A stranger approached their table.  Hatchet’s hand slid to her hip and the small pistol concealed there.  He had the strong jaw and hooded eyes of a ‘true’ Amarrian, but his clothes had a very spartan Caldari sensibility to them.

“Hey, Marius,” said Arran cheerfully.  “Don’t shoot, Hatchet, he’s one of the good guys.”

“Afternoon,” said the stranger, with a nod to Arran.  “This your cargo?”

“This is she.  Hatchet, Marius, Marius, Hatchet.  Shall we?”

He downed the last of his beer and stood up.  Hatchet hadn’t ordered a drink, and the salty nuggets of potato had dried her mouth and lips.  As they followed Marius down the street, she swung past a street vendor and bought a cup of some ethnic drink, fermented bean curd water or something.  It tasted pretty good, mainly because of the amount of sugar in it.

Marius spoke over his shoulder as they walked.  “In case we get split up, I’m in Bay Four One Oh Two, down at the Ishukone yards.”

Arran glanced at Hatchet.  “You get that?”

She nodded over the rim of her cup.  She was looking at the dull grey discs on the back of Marius’ neck.  Of course, every capsuleer had them, but she always found them a little weird, knowing that there was a network of contacts and circuits built right into the flesh of each clone, but that you couldn’t feel it.  She had tried, lying on her back and shifting her weight to see if she could feel the metal in her skin, but she could never feel anything more than the ports that ran from the base of the skull to the middle of her back.  It creeped the hell out of her.

Marius paused in mid-step, spread his feet, and changed direction with a feline grace.  Arran was able to see past the tall Amarrian, and stopped in his tracks.  “Threat!” he yelled, a sharp bark at the top of his lungs, drawing a gun from a shoulder holster under his jacket.  Everyone around them jumped and looked, but the shout triggered a reflex in Hatchet.  She drew the little pistol smoothly from the waistband of her pants as hundreds of hours of training kicked in.  The gun was up in her hand before she even knew what she was supposed to be aiming at, all in the time it took for Marius to change step and dive sideways.  She saw three men coming down the street, guns drawn, looking straight at them.  That must be the threat, then, she thought wryly as she took aim.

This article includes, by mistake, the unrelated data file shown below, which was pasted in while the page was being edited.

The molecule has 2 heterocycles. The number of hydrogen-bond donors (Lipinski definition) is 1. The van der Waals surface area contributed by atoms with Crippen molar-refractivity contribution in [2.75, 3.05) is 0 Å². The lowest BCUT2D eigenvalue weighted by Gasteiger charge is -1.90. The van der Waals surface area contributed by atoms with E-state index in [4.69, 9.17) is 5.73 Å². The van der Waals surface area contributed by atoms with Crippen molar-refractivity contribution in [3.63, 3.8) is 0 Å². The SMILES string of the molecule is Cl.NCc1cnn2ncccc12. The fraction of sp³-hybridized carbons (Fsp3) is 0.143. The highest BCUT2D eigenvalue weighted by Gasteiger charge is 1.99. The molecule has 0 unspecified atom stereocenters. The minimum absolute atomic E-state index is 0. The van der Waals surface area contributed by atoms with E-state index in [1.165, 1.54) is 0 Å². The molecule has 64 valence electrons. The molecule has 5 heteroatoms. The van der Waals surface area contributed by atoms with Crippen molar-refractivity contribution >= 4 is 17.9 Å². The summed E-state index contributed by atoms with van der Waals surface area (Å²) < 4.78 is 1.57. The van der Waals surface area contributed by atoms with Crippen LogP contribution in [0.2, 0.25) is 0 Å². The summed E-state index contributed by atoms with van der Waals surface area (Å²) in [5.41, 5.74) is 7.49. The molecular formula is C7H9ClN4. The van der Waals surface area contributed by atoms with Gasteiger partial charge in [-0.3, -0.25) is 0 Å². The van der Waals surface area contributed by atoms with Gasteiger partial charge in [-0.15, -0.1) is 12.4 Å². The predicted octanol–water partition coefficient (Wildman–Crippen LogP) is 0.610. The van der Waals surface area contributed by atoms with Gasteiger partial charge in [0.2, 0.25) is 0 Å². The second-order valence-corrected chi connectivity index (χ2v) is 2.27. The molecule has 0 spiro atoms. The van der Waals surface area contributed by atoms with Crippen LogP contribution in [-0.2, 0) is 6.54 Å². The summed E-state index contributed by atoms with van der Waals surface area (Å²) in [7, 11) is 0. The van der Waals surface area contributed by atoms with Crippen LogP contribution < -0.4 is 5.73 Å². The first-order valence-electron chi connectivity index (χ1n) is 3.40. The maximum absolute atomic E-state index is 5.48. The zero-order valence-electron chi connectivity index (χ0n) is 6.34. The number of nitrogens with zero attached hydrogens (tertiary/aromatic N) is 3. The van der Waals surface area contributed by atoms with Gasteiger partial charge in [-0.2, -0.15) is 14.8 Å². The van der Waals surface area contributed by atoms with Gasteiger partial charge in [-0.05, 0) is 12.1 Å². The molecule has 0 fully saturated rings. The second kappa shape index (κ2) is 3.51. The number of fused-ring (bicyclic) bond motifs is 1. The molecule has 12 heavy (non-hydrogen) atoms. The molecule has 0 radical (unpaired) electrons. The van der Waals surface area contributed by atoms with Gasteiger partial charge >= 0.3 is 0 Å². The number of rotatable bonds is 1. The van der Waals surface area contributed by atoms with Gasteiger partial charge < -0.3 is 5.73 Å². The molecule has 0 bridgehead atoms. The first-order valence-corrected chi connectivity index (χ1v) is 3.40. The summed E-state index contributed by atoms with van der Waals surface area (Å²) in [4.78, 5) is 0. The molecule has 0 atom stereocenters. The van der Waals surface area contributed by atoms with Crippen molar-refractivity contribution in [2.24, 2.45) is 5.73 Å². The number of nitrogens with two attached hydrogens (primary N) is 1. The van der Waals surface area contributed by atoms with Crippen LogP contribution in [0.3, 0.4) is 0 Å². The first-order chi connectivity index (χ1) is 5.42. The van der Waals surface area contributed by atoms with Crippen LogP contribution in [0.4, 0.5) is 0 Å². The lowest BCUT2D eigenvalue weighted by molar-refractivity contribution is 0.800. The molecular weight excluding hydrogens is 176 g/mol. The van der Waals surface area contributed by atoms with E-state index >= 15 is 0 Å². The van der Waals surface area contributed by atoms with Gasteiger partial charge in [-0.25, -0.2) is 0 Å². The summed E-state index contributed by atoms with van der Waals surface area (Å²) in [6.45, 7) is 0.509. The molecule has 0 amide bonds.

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Something Something Sundays – “Below the Asteroids”

To help flesh out the content here, and because it’s a Sunday afternoon and I’m a little bored, I think I’ll start doing short stories under the heading of “Something Something Sundays”.  The stories will be whatever I come up with, so don’t expect prize-winning literature.  Most of it will be fiction, but all good fiction contains a grain or two of truth.  Below is the first such story, cobbled together and dumped onto the internet like so many stories before it.  Enjoy  :)

— Hatchet xo

 

 

“Below the Asteroids”

Two Matari vessels came to rest in one of the densest parts of Belt Four.  The Rifter-class frigate stood watch over the little Burst-class miner, hanging silently among the rocks a few klicks away.  The miner pilot, a Caldari woman, set her targeting computer on a few of the closest asteroids.  The brief descriptions that came back were more than enough.  Veldspar, Azure Plagioclase, Kernite, all in plentiful supply.  She thought a command, and the ship’s computers responded immediately, spooling up the mining lasers and beginning to chew into two of the ‘roids she had targeted.

“Looks like we’re going to be up to our balls in mexallon soon, Touch,” she laughed.